Winning your new (major) conference is rare; Syracuse has healthy shot
The Orange could win the ACC this season, and that accomplishment is something noteworthy beyond the typical accolades.
Right now you can make the argument Syracuse is the best team in the country. You'd get push-back from Arizona fans, mostly, but at this point the undefeated Orange are looking pretty impressive and certainly like a top-three team, minimally. This group -- which has a freshman stud at point guard -- has beaten away Baylor, Minnesota, California, Indiana and Villanova. It's 13-0 overall heading into this weekend's ACC debut against Miami at the Carrier Dome.
Yes, Syracuse is now a member of the ACC. And it's got a good shot at winning the league; as of today, you'd figure only Duke has a reasonable chance of besting Jim Boeheim's ball club.
But here's what interesting about this season and Syracuse: If it wins the ACC regular-season title, it would become only the second team in more than 23 years to do so in its circumstance. That specific circumstance being winning a major conference in a first year of residence within said conference.
Mike Waters, who writes for the Post-Standard of Syracuse, did a terrific job compiling every instance of a team joining a major league since 1991. In total, we've had 23 programs make a leap into the ACC, SEC, Big Ten, Big East, Big 12 or Pac-8/10/12 since 1990. Basically one program per year hops into a new power conference. And the only regular-season champ in those given leagues for a first-year member was Arkansas, back in '91-92.
ESPN college basketball analyst Jay Bilas said Syracuse might be better positioned than most teams that switch conferences.
"If you look at those teams, how many had been league champions in their old league in the past 10 years?'' Bilas said. "Syracuse is a power. You don't often see the power of a league switch leagues. It doesn't happen that often. Usually, teams in a power position in a league remain in that league.''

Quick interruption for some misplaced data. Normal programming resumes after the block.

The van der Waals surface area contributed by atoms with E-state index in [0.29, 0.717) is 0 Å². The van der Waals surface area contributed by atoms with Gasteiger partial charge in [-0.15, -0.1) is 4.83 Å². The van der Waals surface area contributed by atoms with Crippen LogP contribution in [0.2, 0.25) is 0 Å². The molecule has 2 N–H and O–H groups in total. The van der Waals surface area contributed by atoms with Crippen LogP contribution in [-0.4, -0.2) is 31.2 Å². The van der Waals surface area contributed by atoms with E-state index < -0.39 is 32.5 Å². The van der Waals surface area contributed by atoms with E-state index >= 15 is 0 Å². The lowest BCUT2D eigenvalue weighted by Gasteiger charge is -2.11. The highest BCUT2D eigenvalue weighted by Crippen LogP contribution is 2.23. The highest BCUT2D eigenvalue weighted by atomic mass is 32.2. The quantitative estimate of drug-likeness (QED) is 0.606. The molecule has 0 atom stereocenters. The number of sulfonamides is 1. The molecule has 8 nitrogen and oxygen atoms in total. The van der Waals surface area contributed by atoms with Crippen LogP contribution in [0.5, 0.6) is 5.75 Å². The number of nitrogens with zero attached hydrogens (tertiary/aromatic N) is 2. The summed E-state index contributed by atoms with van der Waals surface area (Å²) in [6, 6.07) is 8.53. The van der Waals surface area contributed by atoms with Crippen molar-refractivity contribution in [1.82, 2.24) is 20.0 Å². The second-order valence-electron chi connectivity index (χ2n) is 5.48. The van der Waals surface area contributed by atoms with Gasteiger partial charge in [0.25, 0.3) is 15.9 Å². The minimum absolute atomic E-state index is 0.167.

That Syracuse would open ACC play against Miami is somewhat ironic. Miami played in the Big East from 1994 to 2004 before leaving for the ACC. So Miami has been the newbie in two power leagues.
Since 1990, the ACC has added four schools -- Florida State, Miami, Virginia Tech and Boston College. Florida State made its ACC debut in 1992. The Seminoles went 11-5 and finished second in the league, but Florida State still has never won the ACC's regular-season title and it wasn't until 2012 for the Seminoles to win the ACC Tournament's trophy.
Pittsburgh and Notre Dame, the other newcomers to the ACC, are 12-1 and 9-4, respectively this season. And, via Waters' story, here's the list of those who took on the new challenge and how they fared in their first season in a major conference.
|Florida State (ACC)||1991-92||11-5||2nd|
|Virginia Tech (ACC)||2004-05||8-8||t-4th|
|Boston College (ACC)||2005-06||11-5||3rd|
|West Virginia (Big 12)||2012-13||6-12||8th|
|Penn State (Big Ten)||1992-93||2-16||11th|
|Nebraska (Big Ten)||2011-12||4-14||t-11th|
|Miami (Big East)||1991-92||1-17||10th|
|Rutgers (Big East)||1995-96||6-12||6th in BE7|
|West Virginia (Big East)||1995-96||7-11||4th in BE6|
|Notre Dame (Big East)||1995-96||4-14||6th in BE6|
|Virginia Tech (Big East)||2000-01||2-14||7th in East|
|Marquette (Big East)||2005-06||10-6||t-4th|
|Cincinnati (Big East)||2005-06||8-8||8th|
|Louisville (Big East)||2005-06||6-10||t-11th|
|DePaul (Big East)||2005-06||5-11||t-13th|
|South Florida (Big East)||2005-06||1-15||16th|
|South Carolina (SEC)||1991-92||3-13||6th in East|
|Texas A&M (SEC)||2012-13||7-11||11th|
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